The reviews are in for the Marine Corps’ newest amphibious vehicle and they are not good.
While the amphibious combat vehicle outperformed the Vietnam-era amphibious assault vehicle it is slated to replace, “across all mission profiles” uncomfortable seats, a significantly higher failure rate than required, and limited interior space that would slow down emergency escapes left a lot to be desired.
The reviews were published in a report from the Defense Department’s operational testing and evaluation office, first reported by Task and Purpose.
The report is based off the initial operational test and evaluation the Marine Corps conducted between June 2020 and September 2020, which saw a platoon of ACVs run through 13 missions while attached to a Marine infantry company, and alongside the joint lightweight tactical vehicle and the light armored vehicle, the report said.
The vehicle successfully completed 12 of the missions, with the improved camera system allowing for better visibility.
The remote weapon system, mounted with an M2 .50-caliber machine gun, managed an impressive hit rate of 91 percent while the vehicle was stationary and 97 percent while the vehicle was moving. However, that remote weapons system “was the source of the largest number of operational mission failures,” the report said.
Overall the “mean time between operational mission failures” was only 39 hours for the ACV, falling far short of the 69 hour reliability requirement, the report said.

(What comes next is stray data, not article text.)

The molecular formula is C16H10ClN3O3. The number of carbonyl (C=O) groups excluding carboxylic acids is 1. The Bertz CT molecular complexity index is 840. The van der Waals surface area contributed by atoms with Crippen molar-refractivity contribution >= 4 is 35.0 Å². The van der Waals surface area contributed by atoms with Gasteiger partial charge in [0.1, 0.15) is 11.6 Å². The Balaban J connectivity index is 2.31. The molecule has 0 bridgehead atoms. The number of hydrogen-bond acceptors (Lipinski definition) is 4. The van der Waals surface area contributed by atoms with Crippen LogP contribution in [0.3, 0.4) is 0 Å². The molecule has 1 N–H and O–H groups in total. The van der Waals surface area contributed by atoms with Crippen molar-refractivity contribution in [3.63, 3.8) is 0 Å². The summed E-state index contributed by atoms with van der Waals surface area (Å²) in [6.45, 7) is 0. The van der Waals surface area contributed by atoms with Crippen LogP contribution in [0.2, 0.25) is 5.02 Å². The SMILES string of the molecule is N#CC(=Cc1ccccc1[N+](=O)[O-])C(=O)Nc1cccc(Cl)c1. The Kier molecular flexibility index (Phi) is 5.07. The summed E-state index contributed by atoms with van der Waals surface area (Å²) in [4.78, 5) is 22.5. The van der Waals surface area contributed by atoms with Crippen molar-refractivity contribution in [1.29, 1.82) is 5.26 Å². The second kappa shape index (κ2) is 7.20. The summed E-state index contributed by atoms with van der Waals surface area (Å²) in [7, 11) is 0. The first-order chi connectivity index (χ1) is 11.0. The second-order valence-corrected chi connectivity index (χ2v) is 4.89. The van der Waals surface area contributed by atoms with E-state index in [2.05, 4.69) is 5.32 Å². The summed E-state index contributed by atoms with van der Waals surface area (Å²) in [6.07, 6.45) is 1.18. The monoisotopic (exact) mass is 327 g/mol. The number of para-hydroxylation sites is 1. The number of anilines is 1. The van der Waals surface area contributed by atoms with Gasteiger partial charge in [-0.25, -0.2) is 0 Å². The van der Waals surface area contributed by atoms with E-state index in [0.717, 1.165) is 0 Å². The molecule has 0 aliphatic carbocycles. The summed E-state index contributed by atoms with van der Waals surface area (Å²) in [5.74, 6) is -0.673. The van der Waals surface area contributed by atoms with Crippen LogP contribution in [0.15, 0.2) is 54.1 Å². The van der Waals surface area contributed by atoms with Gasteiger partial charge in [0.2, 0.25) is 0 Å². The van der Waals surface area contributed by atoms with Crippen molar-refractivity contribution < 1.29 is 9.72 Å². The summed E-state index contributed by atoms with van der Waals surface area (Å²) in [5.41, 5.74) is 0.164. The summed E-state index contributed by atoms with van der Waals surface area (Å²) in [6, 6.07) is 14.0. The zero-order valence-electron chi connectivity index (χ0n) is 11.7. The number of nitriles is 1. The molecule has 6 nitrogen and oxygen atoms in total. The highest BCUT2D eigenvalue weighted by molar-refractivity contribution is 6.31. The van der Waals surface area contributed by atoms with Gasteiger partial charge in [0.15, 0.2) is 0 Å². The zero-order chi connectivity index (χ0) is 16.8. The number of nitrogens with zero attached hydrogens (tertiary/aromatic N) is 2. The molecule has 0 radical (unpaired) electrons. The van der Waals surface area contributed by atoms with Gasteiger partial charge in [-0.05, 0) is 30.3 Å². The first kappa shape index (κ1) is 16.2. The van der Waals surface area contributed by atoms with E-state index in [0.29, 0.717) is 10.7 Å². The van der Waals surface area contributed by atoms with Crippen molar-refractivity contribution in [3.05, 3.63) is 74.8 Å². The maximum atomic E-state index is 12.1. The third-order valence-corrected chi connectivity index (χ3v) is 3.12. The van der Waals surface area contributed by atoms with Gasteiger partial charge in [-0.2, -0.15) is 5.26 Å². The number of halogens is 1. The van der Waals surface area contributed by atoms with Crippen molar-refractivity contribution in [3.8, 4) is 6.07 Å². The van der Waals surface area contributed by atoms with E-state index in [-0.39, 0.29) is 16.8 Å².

In addition to the remote weapon system failures, the ACV also had a problem with tire failures while operating in the desert.
A flat tire could delay the mission by two hours, while the Marines waited for the logistics system vehicle replacement wrecker, known as a LVSR, to life the vehicle as the platoon was not issued a hydraulic jack or any other equipment capable of lifting the ACV.
“The weight, height, and size of the ACV made recovery of a disabled ACV challenging and time consuming, at times requiring additional LVSR support,” the report said.
In addition to the frequent breakdowns, Marines who performed the tests noted that the seats in the ACV were not designed to be sat in while wearing body armor, leading to long and uncomfortable rides while the vehicle slowly made its way to shore.
However, the biggest worry to come from the report was how cramped the troop carrier portion of the vehicle was, making it difficult for 16 Marines in a fully loaded ACV to quickly escape in an emergency.
“Due to the placement and number of blast mitigating seats, interior space within the ACV is limited, making rapid ingress and egress difficult,” the report said.
Marine Corps Times has reached out to the Marine Corps for comment and more details, and has not yet received a response.